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The Ordeal of Civility – Rosh Hashanah

October 04, 2005

When I was seven or eight years old, I told a friend to “shut up.” I no longer recall what prompted it. When my mother heard about it a few hours later, she sat me down and told me in no uncertain terms that I was not to speak to anyone in that manner. I thought she was overreacting and that if I explained what had happened she would not only understand but would compliment me for not having said something more inflammatory. I could have saved my breath.

My parents valued gentility. In large measure, this was the result of their upbringing in Europe. They believed that words matter, and they were often astounded at how words were used to describe or denigrate people. I cannot begin to imagine what they would think about the ordeal of civility today.

If you think that you speak in a vacuum, think again, especially if you have children. Children are ‘mirrors.’ They reflect what we say and how we behave. Children ‘mirror’ how we react to drivers who cut us off, and they can perfectly mimic what we say about people in the heat of anger or disappointment. The Talmud offers us this insight: “As long as the words are in your mouth, you are their master. Once they leave your mouth, they are your master.” It is true that actions speak louder than words, but that is not to suggest that words lack punch. Words harm and heal; they incite and inspire; they isolate and elevate. Words matter.

Let me give you an example of a word that is being used with increasing and distressing frequency in the most inappropriate manner. It is used to describe behavior that people find to be particularly offensive or abusive. It is the word “Nazi” appended to something that someone else does. I occasionally hear people refer to someone as a “teacher Nazi” or a “boss Nazi” or a “doctor Nazi” and in my experience it has always been someone Jewish who has used that phrase! For Jewish people to use a word that refers to one of the greatest killing machines in history as a way of describing someone’s behavior or attitude is astounding to me.

The use of the word “Nazi” to indicate distaste or disagreement barely generates a response, and that includes the halls of Congress. When Senator Robert Byrd {D, West Virginia} declared that Republican efforts to bar filibusters on judicial nominations were no different from Hitler’s strategy to achieve dictatorial power, there was no storm of protest. When Senator Rick Santorum {R, Pennsylvania}, on the other side of the same debate, said of Democrats objecting to the GOP’s stand, “It is the equivalent of Adolf Hitler in 1942 saying, ‘I’m in Paris. How dare you invade me? How dare you bomb the city? It’s mine,” there was no call to censure him. When Robert Novak said that for Republicans to consider compromising with Democrats on the filibuster would be “like going to a concentration camp and picking out which people to go to the death chamber,” how many commentators responded with contempt and outrage?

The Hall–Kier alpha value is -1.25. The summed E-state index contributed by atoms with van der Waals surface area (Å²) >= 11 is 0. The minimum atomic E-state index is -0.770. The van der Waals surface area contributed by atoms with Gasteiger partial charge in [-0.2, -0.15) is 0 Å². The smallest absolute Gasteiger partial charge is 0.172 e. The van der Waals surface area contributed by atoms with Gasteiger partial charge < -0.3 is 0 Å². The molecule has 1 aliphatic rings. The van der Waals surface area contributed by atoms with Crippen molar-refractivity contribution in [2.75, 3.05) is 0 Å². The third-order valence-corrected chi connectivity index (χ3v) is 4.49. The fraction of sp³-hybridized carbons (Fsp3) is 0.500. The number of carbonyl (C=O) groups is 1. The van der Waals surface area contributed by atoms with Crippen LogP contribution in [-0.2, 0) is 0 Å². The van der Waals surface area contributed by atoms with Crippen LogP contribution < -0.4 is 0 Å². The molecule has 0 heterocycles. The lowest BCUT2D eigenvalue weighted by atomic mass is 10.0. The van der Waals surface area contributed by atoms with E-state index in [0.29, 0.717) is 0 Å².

Last year, Al Gore compared GOP activists to “brown shirts” and a columnist for Newsday compared the Republican presidential convention to “Nazi rallies held in Germany during the reign of Adolf Hitler.” United States Circuit Court Judge Guido Calabresi said that the Supreme Court’s decision in Bush v. Gore was similar to “what happened when Hindenburg put Hitler in.” It would be one thing to dismiss such statements were they made by racists and idiots, but it is alarming when they are uttered by politicians, columnists and judges. The rhetoric is often as full blown and intolerant on the left as it is on the right. Michael Moore, the darling of the far left, writes in the introduction to his book Dude, Where’s My Country?, “For Rachel Corrie: Will I ever have her courage? Will I let her death be in vain?” That should give us pause.

Rachel Corrie was among a group of students from International Solidarity who came to the Middle East from Europe and America to protest what they considered to be Israel’s horrible treatment of Palestinians. They occupied churches in Bethlehem and mosques in Ramallah to discourage Israeli soldiers from entering them. They called themselves “human shields” in the belief that their presence would prevent Israeli soldiers from committing unspeakable crimes. The fact that Hamas and Hizbollah militants and snipers sought refuge in those churches and mosques was irrelevant to these high-minded idealists. Their claim to be “human shields” might have carried more weight had they also sat with Israelis in cafes, restaurants and pizza parlors in Jerusalem and Tel Aviv, or ridden with them on buses in Beersheba and Haifa. Maybe their presence would have given suicide bombers second thoughts about carrying out their acts of carnage, but International Solidarity’s sensitivity and compassion did not extend to Israelis. Rachel Corrie stood in front of a bulldozer that was in the process of demolishing a house on the West Bank: a house that served as a transit point for guns and ammunition smuggled through tunnels, into the kitchen, and then out the windows to arm militants. She was told to move. She did not. She decided that playing cat-and-mouse with the IDF was a noble venture that carried little risk. The driver of the huge bulldozer thought she had moved. He did not see her. She was crushed by the bulldozer and instantly became a heroine to the far left and to Michael Moore. “For Rachel Corrie: Will I ever have her courage? Will I let her death be in vain?” The far left can be as outrageous and intolerant as the far right.